09 Nov New Upgraded Warehouse (NOL) - The process behind Denmark's first of its kind
Join us behind the scenes as Per Søndergaard, Chief Consultant at Danish Decommissioning, explains the process behind Denmark's new upgraded storage facility for radioactive waste.
Onpaper, the task is actually relatively simple: build an upgraded storage facility.
But when the upgraded storage facility is to contain radioactive waste, the challenges begin to emerge.
Danish Decommissioning has been commissioned by a political decision to build a new upgraded storage facility, colloquially known as NOL, for Denmark's radioactive waste.
But what is the process behind such a storage facility, and what demands does it place on the finished building when what will be stored in it is radioactive waste?
These are some of the questions that Per Søndergaard, chief consultant at Danish Decommissioning, is working with on a daily basis in his role as project manager of the NOL project.
Building the NOL stems from several challenges that the current warehouses at Danish Decommissioning are assessed to face.
First, in December 2013, Denmark was hit by storm Bodil, and the water level in Roskilde Fjord rose dramatically. At its highest, the water level measured 2.06 metres.
The water did not reach the radioactive waste, but the nuclear regulators decided after the storm to secure the waste against a water level of 3.06 metres in the future.
Secondly, there is the practical problem that Danish Decommissioning is running out of storage space over time, and thus needs additional capacity.
And thirdly, storing material in metal containers for long periods of time requires better moisture and climate control to prevent rusting or spoilage. For this, a relatively dense building is needed, for which it has been considered to improve the existing storage facilities.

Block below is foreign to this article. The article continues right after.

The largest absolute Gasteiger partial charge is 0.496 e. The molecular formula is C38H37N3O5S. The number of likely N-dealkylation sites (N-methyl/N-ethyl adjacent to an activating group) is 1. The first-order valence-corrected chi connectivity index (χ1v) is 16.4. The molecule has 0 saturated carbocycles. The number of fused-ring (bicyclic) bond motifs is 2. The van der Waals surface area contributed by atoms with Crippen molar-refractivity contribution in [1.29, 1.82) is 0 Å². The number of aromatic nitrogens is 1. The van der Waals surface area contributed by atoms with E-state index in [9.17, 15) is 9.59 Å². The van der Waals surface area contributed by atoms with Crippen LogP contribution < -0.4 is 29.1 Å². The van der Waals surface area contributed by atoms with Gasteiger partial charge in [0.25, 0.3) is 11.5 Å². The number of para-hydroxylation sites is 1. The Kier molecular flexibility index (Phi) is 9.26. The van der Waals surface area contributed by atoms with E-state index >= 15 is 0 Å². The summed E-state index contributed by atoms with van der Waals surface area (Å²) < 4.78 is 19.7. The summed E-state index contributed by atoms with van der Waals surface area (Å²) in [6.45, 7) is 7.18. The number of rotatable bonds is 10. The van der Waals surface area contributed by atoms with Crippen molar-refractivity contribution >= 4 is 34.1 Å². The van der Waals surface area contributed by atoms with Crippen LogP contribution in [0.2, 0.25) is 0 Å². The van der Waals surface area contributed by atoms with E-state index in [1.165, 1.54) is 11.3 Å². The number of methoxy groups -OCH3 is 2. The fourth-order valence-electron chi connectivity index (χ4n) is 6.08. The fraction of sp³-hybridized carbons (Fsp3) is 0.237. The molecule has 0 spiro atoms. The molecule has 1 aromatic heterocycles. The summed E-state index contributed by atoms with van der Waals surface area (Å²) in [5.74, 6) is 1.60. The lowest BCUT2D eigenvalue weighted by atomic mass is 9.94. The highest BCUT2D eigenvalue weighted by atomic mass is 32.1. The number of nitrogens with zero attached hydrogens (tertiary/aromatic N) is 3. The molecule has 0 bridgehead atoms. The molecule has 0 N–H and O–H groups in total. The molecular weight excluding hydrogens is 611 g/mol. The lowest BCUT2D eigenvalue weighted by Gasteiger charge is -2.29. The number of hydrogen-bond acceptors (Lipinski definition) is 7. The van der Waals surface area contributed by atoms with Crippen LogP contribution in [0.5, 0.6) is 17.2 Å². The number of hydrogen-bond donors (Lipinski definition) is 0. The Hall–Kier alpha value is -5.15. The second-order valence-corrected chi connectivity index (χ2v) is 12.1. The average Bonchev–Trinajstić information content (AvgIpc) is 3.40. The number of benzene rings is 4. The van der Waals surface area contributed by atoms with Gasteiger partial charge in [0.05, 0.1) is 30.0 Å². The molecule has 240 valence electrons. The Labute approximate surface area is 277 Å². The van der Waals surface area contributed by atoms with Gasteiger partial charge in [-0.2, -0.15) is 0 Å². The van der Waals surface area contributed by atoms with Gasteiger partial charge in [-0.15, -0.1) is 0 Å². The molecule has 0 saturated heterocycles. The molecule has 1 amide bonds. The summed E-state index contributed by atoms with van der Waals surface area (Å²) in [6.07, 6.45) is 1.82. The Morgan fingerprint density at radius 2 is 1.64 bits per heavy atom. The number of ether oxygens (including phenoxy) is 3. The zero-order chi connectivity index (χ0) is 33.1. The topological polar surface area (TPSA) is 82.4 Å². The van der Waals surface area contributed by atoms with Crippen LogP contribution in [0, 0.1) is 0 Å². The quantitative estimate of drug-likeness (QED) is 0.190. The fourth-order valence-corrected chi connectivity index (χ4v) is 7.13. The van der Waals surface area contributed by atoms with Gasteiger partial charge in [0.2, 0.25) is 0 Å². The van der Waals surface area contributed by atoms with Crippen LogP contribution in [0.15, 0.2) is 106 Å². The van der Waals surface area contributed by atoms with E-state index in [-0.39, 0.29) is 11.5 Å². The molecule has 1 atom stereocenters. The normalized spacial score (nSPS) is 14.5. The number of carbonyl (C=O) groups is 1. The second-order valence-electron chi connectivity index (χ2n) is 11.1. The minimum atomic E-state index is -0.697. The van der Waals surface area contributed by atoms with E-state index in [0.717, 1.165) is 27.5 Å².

Per Søndergaard explains the process that led to the NOL plans.
- Initially, improvements were made to the existing storage facilities at Danish Decommissioning, both in terms of capacity, storm surge protection and dehumidification. But this soon proved not to be an option, so it became clear that the only solution was to build a new upgraded storage facility
From thought to reality
The new upgraded storage facility will thus have to solve several challenges, but where do you start and how do you get started?
Per Søndergaard has the answer, because as he says.
- There's only one way to eat an elephant, and that's one bite at a time.
An approach that characterises the complex process that precedes the groundbreaking of the NOL.
This process is complex for several reasons, all of which stem from the waste to be stored in the warehouse.
Because one of the tenets of dealing with radioactivity is that you don't want to expose people to unnecessary risk of radiation, and that has a big effect on the process that will eventually lead to a finished 16-metre high building containing radioactive waste.
An additional challenge for the new upgraded storage facility is that the building needs security clearance. This approval requires, among other things, that the NOL be constructed in a way that protects both employees and other persons from radioactive radiation.
At the same time, it is required that the building requires as little maintenance as possible, in order to minimise the aforementioned risk of radiation.
Per Søndergaard says about this challenge:
- The fact that we are building a building that will require a minimum of maintenance over the next 50 years means that we have to choose materials and equipment that will require as little maintenance as possible. And that the building is constructed in such a way that maintenance and general operation are as low as possible.
This places demands on all design, on materials and on construction, all of which invariably have an effect on the economics of constructing such a building.
- There is a constant trade-off between dose attribution and establishment costs. We don't want a building that requires a major renovation during its lifetime, but on the contrary we want to build right from the start, says Per Søndergaard.
In addition, there are general rules that must be observed, including building regulations, local plans and environmental impact assessments.
Status today - security assessment takes time
The NOL process, at the time of writing, is where the safety assessment, which is crucial to breaking ground, is being worked on daily.
Here, one might be tempted to look abroad, but fundamentally each country has its own unique legislation and interpretation of this, in the area of radioactive waste and its storage.
However, this does not mean that Danish Decommissioning just sits with folded hands; on the contrary, with Per Søndergaard in the lead, work is being done on a daily basis to look at scenarios, materials and everything else related to the construction of the NOL.
A building that, like the way to eat an elephant, can only be built one way.
One part at a time.